Currently submitted to: JMIR Aging
Date Submitted: Apr 30, 2019
Open Peer Review Period: May 2, 2019 - May 15, 2019
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Using iPads to Improve Moods for Older Adults with Dementia and Interactions with their Caregivers
Individuals with Alzheimer’s disease or related dementia (ADRD) represent a significant and growing segment of the older adult (65 years and over) population. Individuals with ADRD are often challenged expressively and may experience difficulties with sharing their feelings or moods. Availability of and easy access to tablets and smart phones facilitates use of information and communication technologies (ICTs) as delivery mechanisms for non-pharmacological interventions, especially for older adults with ADRD. Evidence of the impact of ICTs in different community settings on quality-of-life and mood with older adults and their caregivers is needed for widespread adoption and sustainment of these technologies.
This projects’ research aim was to determine extent of the effects of ICTs (iPad) on positive mood change, and examine effects of study variables on participants’ mood changes and caregivers’ daily activities.
The ICT (iPad) intervention was developed and its impact evaluated in five tablet engagement pilots (2017-2018). The primary outcome was caregiver-assessed participants’ mood (n=1,096) before and after an iPad engagement session using an 8-point mood visual analog scale. Session impact on caregiver daily activities was captured for a sub-sample of participants (n=544). Frequency distributions were computed for each of the study variables, including the degree of patients’ mood changes. χ2 tests of association were calculated to determine the impact of the variables on mood changes for all patients, as well as those being treated in skilled nursing facilities and in-home, and then those that affected caregiver daily activities.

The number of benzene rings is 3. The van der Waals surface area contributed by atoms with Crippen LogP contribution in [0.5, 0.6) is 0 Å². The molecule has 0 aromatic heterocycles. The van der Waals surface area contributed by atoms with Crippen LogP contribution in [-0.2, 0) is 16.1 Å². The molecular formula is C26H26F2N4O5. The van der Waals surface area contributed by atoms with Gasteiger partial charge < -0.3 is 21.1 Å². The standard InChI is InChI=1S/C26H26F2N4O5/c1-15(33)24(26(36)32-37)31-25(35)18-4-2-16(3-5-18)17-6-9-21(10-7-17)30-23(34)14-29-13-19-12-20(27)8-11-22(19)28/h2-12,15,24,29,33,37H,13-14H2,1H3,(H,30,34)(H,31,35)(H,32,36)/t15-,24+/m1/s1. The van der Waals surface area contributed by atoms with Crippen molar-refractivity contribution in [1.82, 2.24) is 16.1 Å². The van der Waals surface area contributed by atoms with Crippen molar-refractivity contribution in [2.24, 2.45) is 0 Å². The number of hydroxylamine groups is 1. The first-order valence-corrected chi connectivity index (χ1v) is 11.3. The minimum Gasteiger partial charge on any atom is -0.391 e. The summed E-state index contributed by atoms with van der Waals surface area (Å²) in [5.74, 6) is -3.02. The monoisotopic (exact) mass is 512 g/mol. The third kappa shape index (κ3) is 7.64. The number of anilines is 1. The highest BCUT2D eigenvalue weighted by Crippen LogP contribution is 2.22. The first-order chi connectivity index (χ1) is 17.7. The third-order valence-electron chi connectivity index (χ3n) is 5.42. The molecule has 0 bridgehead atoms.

iPad interventions substantially improved most patients’ mood. Cumulatively, 51% showed mood improvement while another 41% of patients maintained an already-positive mood resulting from the caregiver engagement session. χ2 analyses demonstrated that positive mood changes resulted from using music (χ2(15) = 93.84, P < .001), using YouTube as the sole app (χ2(6) = 18.38, P=.005), or when cared for in a skilled nursing facility (χ2(6) = 236.36, P < .001) across all participants. Positive improvements in the caregivers’ day occurred for patients with a movement disorder (χ2(2) = 10.04, P=.007), or when socialization was a component of other interventions (χ2(2) = 35.26, P < .001).
The study is one of the first to explore the impact of ICTs, in particular tablets such as iPads and apps such as YouTube, to improve mood in older adults and enhance caregiver perceptions about their patient interactions, especially those with ADRD. Importantly, these pilot data substantiate ICTs as part of a person-centered engagement approach, as beneficial alternatives to pharmaceutical interventions for mood enhancement. However, a more comprehensive study that explores the ICT impact on additional quality of life and clinical outcomes is needed to confirm these preliminary findings.
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